Essential Access Health Awarded $21 Million to Lead California’s Title X Family Planning Program
FOR IMMEDIATE RELEASE
March 29, 2019
Contact: Amy Moy, firstname.lastname@example.org, 415.518.4465
Essential Access Health was awarded $21 million today by the Department of Health and Human Services to administer California’s Title X family planning program. Essential Access has led the statewide Title X program since it was established by Congress in 1970.
California is home to the largest and most comprehensive Title X system in the nation, with one out of every four Title X patients residing in the state. Title X funding supports the delivery of quality sexual and reproductive services such as birth control, breast and cervical cancer screenings, STD testing and treatment at more than 350 health centers in 38 California counties, that collectively serve 1,000,000 women, men, and teens each year.
“We are pleased that Essential Access Health has, once again, been awarded a statewide Title X grant to lead California’s family planning program,” said Julie Rabinovitz, President and CEO of Essential Access Health. “With this grant, Essential Access will continue to do what we’ve done since the beginning of the Title X program, support the delivery of quality sexual and reproductive health care to 1 million low-income Californians each year.”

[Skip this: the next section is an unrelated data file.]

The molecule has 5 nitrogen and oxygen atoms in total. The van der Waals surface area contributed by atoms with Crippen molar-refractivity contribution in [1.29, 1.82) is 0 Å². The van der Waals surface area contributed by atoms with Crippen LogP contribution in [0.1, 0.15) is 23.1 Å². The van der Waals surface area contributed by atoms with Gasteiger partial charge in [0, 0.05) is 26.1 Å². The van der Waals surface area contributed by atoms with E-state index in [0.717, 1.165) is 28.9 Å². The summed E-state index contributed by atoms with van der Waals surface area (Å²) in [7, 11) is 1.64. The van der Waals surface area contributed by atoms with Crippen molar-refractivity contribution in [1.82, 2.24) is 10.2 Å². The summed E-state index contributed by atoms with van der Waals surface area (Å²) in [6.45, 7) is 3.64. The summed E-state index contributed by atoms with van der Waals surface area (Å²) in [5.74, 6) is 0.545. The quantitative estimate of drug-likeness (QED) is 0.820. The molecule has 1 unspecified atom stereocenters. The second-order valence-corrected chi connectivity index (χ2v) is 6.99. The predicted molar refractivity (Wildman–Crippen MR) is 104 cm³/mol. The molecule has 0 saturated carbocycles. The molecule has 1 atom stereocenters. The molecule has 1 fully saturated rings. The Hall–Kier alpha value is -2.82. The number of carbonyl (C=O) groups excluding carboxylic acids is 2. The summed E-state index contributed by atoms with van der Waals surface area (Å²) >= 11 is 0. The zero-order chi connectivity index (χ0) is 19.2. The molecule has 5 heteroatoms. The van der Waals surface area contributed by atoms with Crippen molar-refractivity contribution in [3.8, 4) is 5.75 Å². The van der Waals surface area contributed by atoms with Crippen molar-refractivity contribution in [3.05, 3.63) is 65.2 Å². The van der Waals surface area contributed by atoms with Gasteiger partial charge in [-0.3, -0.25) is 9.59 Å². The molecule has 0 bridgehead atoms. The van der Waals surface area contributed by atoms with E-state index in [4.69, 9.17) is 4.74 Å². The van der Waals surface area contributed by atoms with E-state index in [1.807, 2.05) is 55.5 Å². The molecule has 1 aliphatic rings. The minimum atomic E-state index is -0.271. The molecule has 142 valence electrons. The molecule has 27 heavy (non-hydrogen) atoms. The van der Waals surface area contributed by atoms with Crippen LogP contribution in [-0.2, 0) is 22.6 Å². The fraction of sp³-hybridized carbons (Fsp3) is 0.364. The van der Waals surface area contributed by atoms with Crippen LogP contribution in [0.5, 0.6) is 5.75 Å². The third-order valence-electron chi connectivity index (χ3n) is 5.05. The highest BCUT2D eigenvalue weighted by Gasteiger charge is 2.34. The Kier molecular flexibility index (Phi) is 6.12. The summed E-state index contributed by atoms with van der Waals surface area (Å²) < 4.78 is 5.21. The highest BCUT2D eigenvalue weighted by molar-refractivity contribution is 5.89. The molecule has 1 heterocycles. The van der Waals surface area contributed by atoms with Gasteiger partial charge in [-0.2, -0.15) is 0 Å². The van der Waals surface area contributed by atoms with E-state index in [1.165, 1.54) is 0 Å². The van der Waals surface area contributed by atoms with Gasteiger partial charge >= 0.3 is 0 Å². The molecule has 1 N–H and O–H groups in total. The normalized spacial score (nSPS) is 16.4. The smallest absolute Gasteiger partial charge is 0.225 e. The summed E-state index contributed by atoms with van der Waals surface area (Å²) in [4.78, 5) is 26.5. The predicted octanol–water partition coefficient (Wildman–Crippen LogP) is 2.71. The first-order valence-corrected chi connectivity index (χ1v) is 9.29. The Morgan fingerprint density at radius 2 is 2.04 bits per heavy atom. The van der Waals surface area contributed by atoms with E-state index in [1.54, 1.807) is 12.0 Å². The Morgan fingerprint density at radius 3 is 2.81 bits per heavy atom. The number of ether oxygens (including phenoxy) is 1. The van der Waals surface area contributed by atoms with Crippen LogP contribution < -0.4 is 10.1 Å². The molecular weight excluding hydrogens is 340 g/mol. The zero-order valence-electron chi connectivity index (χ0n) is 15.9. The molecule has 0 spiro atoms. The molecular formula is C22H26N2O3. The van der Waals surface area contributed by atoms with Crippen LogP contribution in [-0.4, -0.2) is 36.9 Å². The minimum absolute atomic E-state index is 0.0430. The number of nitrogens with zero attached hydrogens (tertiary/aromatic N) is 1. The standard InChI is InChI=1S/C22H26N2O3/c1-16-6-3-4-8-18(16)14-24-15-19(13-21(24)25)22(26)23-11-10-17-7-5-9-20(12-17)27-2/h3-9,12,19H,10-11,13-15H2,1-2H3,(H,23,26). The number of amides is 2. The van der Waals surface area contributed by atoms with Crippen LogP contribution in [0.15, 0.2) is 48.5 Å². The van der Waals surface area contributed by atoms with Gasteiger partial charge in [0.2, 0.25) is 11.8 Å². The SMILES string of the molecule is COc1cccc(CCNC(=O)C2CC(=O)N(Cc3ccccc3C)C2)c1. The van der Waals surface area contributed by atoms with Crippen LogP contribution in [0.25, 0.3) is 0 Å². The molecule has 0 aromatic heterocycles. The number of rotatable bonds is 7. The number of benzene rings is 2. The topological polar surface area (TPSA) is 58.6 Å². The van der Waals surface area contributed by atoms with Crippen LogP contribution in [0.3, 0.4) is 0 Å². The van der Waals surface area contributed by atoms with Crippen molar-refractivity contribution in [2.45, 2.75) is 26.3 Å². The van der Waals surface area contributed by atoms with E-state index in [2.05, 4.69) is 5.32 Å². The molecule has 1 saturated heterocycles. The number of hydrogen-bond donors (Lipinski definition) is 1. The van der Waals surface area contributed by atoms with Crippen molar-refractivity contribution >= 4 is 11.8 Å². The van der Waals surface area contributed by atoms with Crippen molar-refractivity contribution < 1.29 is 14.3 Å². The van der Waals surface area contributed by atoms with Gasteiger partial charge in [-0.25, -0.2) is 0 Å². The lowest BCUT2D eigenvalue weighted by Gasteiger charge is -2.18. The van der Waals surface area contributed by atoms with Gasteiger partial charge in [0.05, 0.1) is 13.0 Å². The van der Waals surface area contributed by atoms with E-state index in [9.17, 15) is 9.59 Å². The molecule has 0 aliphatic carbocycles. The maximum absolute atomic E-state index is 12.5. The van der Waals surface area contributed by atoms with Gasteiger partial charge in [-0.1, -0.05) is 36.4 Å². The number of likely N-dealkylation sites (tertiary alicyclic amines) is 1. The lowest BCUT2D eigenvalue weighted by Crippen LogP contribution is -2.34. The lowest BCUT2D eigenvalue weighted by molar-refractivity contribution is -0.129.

California’s Title X program has been a critical part of the state’s success in reducing unintended pregnancy rates over the past three decades. While Essential Access Health looks forward to building upon that progress, there is also concern that recent policies by the Trump administration have opened the Title X program to entities that do not offer a broad range of medically-approved birth control methods, which is foundational to the program’s success.
“We were funded for $23,150,000 for the past 12 months and we are receiving $21 million for the next 12 months,” Rabinovitz said. “Diverting this critical funding to crisis pregnancy centers like Obria puts patients at risk for unintended pregnancy, could delay access to time-sensitive services, deny women information about all of their health care options, and threaten quality of care.”